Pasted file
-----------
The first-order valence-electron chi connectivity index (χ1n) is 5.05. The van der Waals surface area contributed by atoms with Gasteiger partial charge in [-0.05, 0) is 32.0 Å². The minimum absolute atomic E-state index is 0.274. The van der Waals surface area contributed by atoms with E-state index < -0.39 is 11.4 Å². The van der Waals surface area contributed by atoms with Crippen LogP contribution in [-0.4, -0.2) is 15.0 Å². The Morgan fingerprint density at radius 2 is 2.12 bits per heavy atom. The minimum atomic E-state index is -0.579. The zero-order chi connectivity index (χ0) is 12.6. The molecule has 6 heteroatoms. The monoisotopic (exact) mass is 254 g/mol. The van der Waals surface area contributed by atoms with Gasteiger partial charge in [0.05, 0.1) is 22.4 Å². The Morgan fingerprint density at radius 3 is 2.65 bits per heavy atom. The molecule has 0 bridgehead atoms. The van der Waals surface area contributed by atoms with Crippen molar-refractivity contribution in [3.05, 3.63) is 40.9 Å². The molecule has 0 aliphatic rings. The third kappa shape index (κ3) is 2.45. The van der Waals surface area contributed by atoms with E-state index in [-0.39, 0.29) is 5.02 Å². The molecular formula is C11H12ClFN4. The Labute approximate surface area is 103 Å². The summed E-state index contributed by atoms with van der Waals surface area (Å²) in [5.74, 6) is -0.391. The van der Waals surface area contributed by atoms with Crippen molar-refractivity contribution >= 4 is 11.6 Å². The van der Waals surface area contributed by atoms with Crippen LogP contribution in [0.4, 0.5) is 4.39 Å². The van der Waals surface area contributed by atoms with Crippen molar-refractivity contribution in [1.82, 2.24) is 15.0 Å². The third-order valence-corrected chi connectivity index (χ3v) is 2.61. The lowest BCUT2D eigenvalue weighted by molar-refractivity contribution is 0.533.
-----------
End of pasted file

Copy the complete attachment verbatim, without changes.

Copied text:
The first-order valence-electron chi connectivity index (χ1n) is 5.05. The van der Waals surface area contributed by atoms with Gasteiger partial charge in [-0.05, 0) is 32.0 Å². The minimum absolute atomic E-state index is 0.274. The van der Waals surface area contributed by atoms with E-state index < -0.39 is 11.4 Å². The van der Waals surface area contributed by atoms with Crippen LogP contribution in [-0.4, -0.2) is 15.0 Å². The Morgan fingerprint density at radius 2 is 2.12 bits per heavy atom. The minimum atomic E-state index is -0.579. The zero-order chi connectivity index (χ0) is 12.6. The molecule has 6 heteroatoms. The monoisotopic (exact) mass is 254 g/mol. The van der Waals surface area contributed by atoms with Gasteiger partial charge in [0.05, 0.1) is 22.4 Å². The Morgan fingerprint density at radius 3 is 2.65 bits per heavy atom. The molecule has 0 bridgehead atoms. The van der Waals surface area contributed by atoms with Crippen molar-refractivity contribution in [3.05, 3.63) is 40.9 Å². The molecule has 0 aliphatic rings. The third kappa shape index (κ3) is 2.45. The van der Waals surface area contributed by atoms with E-state index in [-0.39, 0.29) is 5.02 Å². The molecular formula is C11H12ClFN4. The Labute approximate surface area is 103 Å². The summed E-state index contributed by atoms with van der Waals surface area (Å²) in [5.74, 6) is -0.391. The van der Waals surface area contributed by atoms with Crippen molar-refractivity contribution >= 4 is 11.6 Å². The van der Waals surface area contributed by atoms with Crippen LogP contribution in [0.4, 0.5) is 4.39 Å². The van der Waals surface area contributed by atoms with Crippen molar-refractivity contribution in [1.82, 2.24) is 15.0 Å². The third-order valence-corrected chi connectivity index (χ3v) is 2.61. The lowest BCUT2D eigenvalue weighted by molar-refractivity contribution is 0.533.